A highly suspect, but entertaining pamphlet by Frank Kelsey, who purported to be Mark Twain’s drinking buddy.
The Innocents Abroad changed everything, for Mark Twain and, moreover, for American travel writing.
All CMTS lectures are open to the public at no cost.
Consider submitting a proposal for the NeMLA Convention in Boston in March.
Professor Todd N. Thompson (Indiana University of Pennsylvania) reflects on his weeks as a fellow at Quarry Farm.
Jeanne Campbell Reesman explores the development of Twain’s sympathies for imperial subjects from his first travel book to his last.
Henry Sweets has had a long and distinguished career touching the lives of many in the Twain Studies community.
The Center for Mark Twain Studies is proud to present the program for the Sixth Quarry Farm Weekend Symposium “Mark Twain and Nature.” The natural world figures prominently in the writings of Mark Twain, whether as the main object of description and commentary as in Life on the Mississippi and Roughing It or as an inextricable element of fictional narratives such as The Adventures of Tom Sawyer, Adventures of Huckleberry Finn, The Tragedy of Pudd’nhead Wilson and more. […]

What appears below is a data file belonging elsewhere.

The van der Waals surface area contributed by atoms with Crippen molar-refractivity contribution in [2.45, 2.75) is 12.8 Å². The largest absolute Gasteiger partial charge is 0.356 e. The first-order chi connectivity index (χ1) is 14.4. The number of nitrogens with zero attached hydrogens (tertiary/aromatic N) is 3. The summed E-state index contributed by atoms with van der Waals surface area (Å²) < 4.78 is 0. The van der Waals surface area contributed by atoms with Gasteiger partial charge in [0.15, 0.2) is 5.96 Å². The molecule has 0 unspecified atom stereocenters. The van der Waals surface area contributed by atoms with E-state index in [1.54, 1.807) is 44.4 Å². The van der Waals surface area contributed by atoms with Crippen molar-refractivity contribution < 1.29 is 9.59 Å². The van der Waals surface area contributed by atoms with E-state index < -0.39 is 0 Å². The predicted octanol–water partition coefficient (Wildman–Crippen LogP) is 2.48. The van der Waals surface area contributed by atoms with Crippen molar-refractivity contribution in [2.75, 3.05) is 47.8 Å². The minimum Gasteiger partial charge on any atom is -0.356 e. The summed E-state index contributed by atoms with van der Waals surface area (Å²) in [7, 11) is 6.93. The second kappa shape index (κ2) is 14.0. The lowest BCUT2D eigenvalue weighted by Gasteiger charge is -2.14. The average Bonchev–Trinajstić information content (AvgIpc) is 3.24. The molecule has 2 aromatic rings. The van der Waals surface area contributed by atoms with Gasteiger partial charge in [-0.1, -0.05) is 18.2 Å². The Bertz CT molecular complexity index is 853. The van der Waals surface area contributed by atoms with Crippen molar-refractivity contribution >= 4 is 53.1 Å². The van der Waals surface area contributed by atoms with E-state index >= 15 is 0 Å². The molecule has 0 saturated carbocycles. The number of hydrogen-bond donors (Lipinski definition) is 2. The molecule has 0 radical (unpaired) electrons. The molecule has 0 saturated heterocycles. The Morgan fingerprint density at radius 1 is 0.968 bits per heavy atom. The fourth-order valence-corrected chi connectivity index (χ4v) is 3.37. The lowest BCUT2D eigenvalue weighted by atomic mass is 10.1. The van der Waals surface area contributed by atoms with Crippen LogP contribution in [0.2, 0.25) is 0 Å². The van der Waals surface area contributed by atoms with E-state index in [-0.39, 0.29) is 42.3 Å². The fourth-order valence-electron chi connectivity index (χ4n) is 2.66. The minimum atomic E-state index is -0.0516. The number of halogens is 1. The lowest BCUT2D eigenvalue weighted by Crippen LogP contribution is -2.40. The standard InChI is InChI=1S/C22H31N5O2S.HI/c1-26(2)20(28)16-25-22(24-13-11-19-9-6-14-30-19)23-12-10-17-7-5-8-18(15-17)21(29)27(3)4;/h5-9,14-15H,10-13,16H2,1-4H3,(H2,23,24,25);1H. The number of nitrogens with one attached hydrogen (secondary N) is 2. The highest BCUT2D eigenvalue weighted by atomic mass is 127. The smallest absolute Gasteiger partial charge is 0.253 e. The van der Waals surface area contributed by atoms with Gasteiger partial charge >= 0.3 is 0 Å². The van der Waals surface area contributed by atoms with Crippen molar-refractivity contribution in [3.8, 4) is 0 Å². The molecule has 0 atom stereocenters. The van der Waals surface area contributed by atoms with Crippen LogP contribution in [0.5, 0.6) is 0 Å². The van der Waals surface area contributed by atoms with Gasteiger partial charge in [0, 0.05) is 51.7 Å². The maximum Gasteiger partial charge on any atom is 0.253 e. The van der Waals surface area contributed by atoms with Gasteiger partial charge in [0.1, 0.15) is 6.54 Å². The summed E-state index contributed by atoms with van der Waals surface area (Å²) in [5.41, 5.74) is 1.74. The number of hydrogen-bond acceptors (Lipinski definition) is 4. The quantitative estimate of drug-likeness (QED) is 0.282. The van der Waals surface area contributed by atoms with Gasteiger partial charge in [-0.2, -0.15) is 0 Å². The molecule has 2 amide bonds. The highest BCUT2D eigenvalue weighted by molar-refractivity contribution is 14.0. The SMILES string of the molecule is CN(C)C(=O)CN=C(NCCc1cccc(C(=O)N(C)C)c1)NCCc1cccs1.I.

The lecture series takes place on Thursdays at 7pm in September at the Chemung Valley History Museum
Vote for Jan Kather’s Video Submission to the Shakespeare Oxford Fellowship’s 2019 “Who Wrote Shakespeare? Video Contest